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Moving Your Small Business in 2021: Legal Considerations

To say 2020 was hard for small businesses is an understatement. Shutdown orders and COVID restrictions choked revenue streams, slowed cash flow, squashed business development opportunities, and took a heavy toll on the personal well-being of many small business owners. While many survived and few thrived, countless small businesses closed for good.

But closing a small business or settling for mere survival may not be your only options. Many businesses and their owners are on the move—moving to states that afford them a better chance at not only surviving but thriving. Tired of high taxes and callous government edicts which pay no mind to the lives of small businesses and their employees, many small business owners are leaving states like Illinois in droves. They are finding greener grass and more opportunities in states which provide better business climates.

While some businesses cannot move because they are anchored to a brick and mortar location or focused on serving a specific community, other businesses have more flexibility and relocation potential. For those that are considering a move, here are five legal considerations to take into account:

  1. Can you move your corporation or limited liability company (LLC) to the new state without starting from scratch?

A lot of work goes into establishing a corporation or LLC. Even the thought of doing all of that work again may discourage you from moving. But it is important to note that some states allow you to transfer your corporate form to their state with a lot less work. Transferring an LLC to another state, for example, is referred to as domestication. Check to see if the states involved in your move allow for domestication. This way you may be able to keep certain benefits which are tied to your existing corporate entity such as your Tax ID number, accounts, and even credit rating.

However, once you finish domesticating a corporation or an LLC in the new state, it is important to take the necessary steps to dissolve the entity as registered in the state you are leaving. You will also need to change registered agents or the address of the registered agent.

Depending on your corporate structure, it may also be advantageous to create a corporate entity in the new state and then merge it with your existing corporate entity. Such a merger should be done in consultation with your attorney and accountant.

  1. Have you notified all the necessary government bodies and agencies of your move?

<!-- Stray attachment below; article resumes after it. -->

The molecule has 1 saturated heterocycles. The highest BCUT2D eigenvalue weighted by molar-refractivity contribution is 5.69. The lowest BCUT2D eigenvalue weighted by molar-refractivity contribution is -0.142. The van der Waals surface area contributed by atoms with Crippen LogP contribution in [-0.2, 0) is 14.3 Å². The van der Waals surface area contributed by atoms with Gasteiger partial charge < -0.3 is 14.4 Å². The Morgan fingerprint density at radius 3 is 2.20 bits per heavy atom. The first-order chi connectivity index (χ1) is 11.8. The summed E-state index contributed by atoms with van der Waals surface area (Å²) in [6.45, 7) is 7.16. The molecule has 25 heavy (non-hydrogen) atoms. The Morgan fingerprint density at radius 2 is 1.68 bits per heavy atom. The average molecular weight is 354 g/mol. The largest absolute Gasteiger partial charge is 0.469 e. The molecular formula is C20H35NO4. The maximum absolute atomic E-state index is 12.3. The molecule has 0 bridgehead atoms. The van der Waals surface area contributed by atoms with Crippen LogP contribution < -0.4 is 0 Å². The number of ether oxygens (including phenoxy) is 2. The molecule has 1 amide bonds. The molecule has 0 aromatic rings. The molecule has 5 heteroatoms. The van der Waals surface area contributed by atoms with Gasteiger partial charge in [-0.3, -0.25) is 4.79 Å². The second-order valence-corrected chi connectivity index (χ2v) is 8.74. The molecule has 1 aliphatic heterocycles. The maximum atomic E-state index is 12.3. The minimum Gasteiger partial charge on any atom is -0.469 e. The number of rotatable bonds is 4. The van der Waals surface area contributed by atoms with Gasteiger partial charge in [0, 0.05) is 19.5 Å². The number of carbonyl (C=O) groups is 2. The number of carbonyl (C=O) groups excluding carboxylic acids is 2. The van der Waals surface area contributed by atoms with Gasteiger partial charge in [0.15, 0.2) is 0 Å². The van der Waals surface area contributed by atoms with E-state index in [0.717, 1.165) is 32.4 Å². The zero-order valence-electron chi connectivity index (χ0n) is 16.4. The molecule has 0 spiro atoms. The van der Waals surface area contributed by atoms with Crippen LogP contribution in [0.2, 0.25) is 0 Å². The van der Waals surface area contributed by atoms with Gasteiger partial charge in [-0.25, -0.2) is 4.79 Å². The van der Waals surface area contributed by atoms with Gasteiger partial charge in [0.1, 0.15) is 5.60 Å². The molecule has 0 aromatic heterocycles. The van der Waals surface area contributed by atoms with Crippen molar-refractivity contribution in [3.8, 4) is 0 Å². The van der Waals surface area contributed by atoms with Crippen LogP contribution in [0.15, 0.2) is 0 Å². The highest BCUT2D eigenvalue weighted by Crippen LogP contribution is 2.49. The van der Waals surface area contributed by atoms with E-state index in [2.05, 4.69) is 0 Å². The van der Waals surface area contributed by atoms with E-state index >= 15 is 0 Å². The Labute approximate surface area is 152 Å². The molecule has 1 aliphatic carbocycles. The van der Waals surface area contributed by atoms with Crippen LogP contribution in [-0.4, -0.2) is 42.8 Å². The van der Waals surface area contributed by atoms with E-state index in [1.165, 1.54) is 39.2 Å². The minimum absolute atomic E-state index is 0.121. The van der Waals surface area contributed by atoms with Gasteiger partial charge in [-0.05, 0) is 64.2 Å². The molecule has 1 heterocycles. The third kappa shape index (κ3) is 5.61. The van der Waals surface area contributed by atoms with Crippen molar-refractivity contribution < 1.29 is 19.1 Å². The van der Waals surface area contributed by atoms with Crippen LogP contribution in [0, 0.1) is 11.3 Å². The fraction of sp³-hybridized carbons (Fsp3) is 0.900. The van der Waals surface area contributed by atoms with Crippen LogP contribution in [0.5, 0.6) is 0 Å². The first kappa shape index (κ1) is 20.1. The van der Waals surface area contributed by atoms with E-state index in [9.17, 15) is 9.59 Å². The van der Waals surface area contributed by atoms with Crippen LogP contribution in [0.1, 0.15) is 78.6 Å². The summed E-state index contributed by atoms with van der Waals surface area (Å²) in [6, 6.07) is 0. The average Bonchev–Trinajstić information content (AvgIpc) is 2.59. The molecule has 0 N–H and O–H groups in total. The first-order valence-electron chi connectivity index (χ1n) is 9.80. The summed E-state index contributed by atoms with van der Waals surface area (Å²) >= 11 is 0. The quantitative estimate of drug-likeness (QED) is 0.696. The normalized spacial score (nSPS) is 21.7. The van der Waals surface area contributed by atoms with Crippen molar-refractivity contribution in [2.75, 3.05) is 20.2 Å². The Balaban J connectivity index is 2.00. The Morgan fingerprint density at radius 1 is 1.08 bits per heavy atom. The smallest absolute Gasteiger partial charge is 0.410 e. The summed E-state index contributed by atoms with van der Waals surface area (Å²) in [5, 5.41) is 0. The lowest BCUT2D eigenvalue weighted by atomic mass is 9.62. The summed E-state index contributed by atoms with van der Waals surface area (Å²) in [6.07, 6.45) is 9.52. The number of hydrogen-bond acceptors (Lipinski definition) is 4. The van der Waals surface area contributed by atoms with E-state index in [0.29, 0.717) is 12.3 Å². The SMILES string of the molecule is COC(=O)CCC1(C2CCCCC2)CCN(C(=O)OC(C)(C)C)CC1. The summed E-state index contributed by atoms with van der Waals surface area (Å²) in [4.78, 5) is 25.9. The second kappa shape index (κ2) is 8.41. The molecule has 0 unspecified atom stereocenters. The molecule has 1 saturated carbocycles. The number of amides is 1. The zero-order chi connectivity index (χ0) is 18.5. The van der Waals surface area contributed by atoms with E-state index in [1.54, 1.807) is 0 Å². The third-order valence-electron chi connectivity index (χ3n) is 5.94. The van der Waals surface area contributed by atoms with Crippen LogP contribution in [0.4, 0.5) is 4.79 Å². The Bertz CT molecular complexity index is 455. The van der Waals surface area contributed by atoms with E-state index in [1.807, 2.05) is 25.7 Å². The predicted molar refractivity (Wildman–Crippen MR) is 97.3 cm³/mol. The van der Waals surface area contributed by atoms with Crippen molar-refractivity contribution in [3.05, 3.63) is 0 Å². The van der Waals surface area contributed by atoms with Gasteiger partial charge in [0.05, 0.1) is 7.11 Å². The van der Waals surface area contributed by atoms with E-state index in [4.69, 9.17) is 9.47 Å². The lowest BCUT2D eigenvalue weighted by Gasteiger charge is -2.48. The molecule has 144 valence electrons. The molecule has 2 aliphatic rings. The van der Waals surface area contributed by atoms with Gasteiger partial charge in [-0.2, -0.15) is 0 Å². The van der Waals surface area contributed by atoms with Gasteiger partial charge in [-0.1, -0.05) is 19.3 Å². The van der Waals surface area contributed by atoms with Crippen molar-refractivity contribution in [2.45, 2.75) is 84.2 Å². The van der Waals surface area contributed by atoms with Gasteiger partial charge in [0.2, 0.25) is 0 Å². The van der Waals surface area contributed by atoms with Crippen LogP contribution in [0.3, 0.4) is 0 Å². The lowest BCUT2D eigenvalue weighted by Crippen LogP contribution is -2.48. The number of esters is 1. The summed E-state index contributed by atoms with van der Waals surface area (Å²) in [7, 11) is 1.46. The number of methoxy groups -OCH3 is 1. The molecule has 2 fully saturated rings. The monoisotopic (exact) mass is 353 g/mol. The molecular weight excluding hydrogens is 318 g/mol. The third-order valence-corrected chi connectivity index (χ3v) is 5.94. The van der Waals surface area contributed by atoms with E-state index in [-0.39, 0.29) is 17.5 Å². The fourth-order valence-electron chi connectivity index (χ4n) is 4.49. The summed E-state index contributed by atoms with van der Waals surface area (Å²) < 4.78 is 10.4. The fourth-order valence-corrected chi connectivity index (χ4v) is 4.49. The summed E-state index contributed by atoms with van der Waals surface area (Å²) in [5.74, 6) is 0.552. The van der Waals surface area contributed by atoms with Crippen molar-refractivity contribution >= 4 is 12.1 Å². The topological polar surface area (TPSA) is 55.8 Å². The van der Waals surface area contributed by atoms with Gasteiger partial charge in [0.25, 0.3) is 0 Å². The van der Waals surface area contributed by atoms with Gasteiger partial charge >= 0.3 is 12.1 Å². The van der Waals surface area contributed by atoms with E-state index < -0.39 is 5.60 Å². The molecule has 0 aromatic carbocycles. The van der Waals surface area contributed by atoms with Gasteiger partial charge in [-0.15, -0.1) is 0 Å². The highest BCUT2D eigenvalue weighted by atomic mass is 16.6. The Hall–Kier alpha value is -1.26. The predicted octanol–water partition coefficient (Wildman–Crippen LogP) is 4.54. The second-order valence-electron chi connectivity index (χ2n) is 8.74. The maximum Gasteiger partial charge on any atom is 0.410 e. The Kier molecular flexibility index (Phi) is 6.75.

When you move, you may have an obligation to report any changes in your business address, corporate name, or corporate documents to local, state, or federal offices. Often times, you can find information about what you must report and who you need to notify on your Secretary of State’s website. You should also contact your state’s Department of Revenue to take the steps necessary to ensure that your business avoids paying any unnecessary taxes going forward. You will need to notify the IRS about your change of address as well.

  1. Can you operate under the same name?

While you may be the only ABC Roofing Company in Illinois, for example, when you move to a new state that name may already be taken. Even if the name is not taken, you may still want to consider changing your name or adopting a d.b.a. (doing business as) for marketing purposes in your new location. Again, you can often find information concerning business name availability and business name changes on your new state’s Secretary of State’s website.

  1. Can you deduct expenses associated with moving your business or even your own home?

The short answer is yes. Typically, the expenses a business incurs moving from one location to another are tax deductible. You may also be able to deduct your personal moving expenses if you can show that they are related to the business move and meet the IRS’s guidelines. Again, you should speak with a tax advisor to gain a better understanding of what is and is not going to be deductible.

  1. Do I need to make any changes to my corporate documents to comply with the laws of the new state?

Importantly, each state has different requirements for what must be in governing documents. You should not assume that bylaws which were sufficient in the state you are leaving will be sufficient in the state to which you are moving. You should contact an attorney to help you understand what the new state requires and how you can go about amending or adding to your government documents if necessary.

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